Caterna | Updates

By Michael Scherrer

Caterna informs: What is amblyopia and how is it treated?

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Dear Companists,

When our employees tell others where they work - an online vision school for children with amblyopia - they always hear the question: "Amblyo-what?" The easiest answer: "The children with eye patches." The response is usually, "Ah, okay, yeah, I know." Almost everyone knows children who have an eye patch on, whether among their own acquaintances or from seeing.

If you don't keep thinking about why they wear eye patches, you rarely learn about amblyopia as an adult. Therefore, today's update is about amblyopia.

Amblyopia – from the Greek word amblyopia, blunt eye - is a reduction in eyesight, although the organic and neuronal conditions for good vision are present or were once present. What does that mean? Normally, the images that both eyes send to the brain are processed equally. During a child's developmental phase, however, it may happen that one eye provides a sharper image. The brain then prefers this eye, hindering the development of the weaker eye's visual performance.

The medical term for this is amblyopia. In Germany, about 6% of all children are affected by amblyopia.

 

Causes of amblyopia

The most common cause of amblyopia is being cross-eyed (strabismus): the child perceives a double image due to the malalignment of the eyes. This is why the brain simply suppresses the disturbing image sent by the crossed eye. About half of all cases involve this kind of suppressive amblyopia.

Amblyopia can also be caused by the withdrawal of stimuli: Congenital cataracts, high ametropia, corneal injuries, or eyelid malpositions can lead to a reduced or completely absent visual stimulus on the retina, developing amblyopia. Mixed forms are also common; examples are cross-eyed children with high visual defects or young patients with a pronounced difference in the refractive power of both eyes.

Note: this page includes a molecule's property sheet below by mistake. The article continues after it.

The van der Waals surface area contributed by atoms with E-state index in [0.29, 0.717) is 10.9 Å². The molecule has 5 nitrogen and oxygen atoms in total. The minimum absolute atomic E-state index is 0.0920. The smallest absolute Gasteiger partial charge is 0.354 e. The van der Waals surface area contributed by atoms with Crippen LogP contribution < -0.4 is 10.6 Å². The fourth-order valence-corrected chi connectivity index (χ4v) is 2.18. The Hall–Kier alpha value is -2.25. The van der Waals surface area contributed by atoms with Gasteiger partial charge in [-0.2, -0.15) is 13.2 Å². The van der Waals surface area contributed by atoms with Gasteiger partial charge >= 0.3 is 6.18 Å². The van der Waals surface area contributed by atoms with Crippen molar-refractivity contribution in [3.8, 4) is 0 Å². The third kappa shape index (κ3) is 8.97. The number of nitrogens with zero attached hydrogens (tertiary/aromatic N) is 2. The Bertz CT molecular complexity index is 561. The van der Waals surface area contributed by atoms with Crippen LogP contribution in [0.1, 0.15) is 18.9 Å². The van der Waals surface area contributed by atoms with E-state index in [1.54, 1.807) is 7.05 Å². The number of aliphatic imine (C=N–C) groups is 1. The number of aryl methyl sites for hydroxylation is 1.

Diagnosis and therapy by ophthalmologists and orthoptists

Ophthalmologists and orthoptists are responsible for diagnosing and treating amblyopia. They can identify the cause of amblyopia and initiate the necessary treatment steps by means of eye tests for children and diagnostic examinations. It is important that such a visual impairment is detected promptly: This is one of the reasons why we always emphasize the necessity of preventive ophthalmological examinations, even for small children.

Amblyopia should be treated as quickly and consistently as possible, as visual defects are easier to correct in younger years. There are different treatment methods depending on the cause of the amblyopia: In many cases, it is necessary to adjust glasses to compensate for refractive differences and strabismus angles. In some cases, operations are also necessary to treat organic causes or to correct very severe strabismus.

However, the proven method of choice for most cases of amblyopia is and remains occlusion. The weak eye is stimulated by covering the healthy eye with a patch that is applied directly to the skin.

The Caterna Vision Training can be used in addition to this occlusion therapy. The children play the Caterna games during the daily eye occlusion time, while the wave pattern in the background stimulates the weak eye. This procedure is based on old pleoptic therapy approaches, which were adapted to a new digital design during the development of Caterna.

 

Best greetings,

Michael Scherrer



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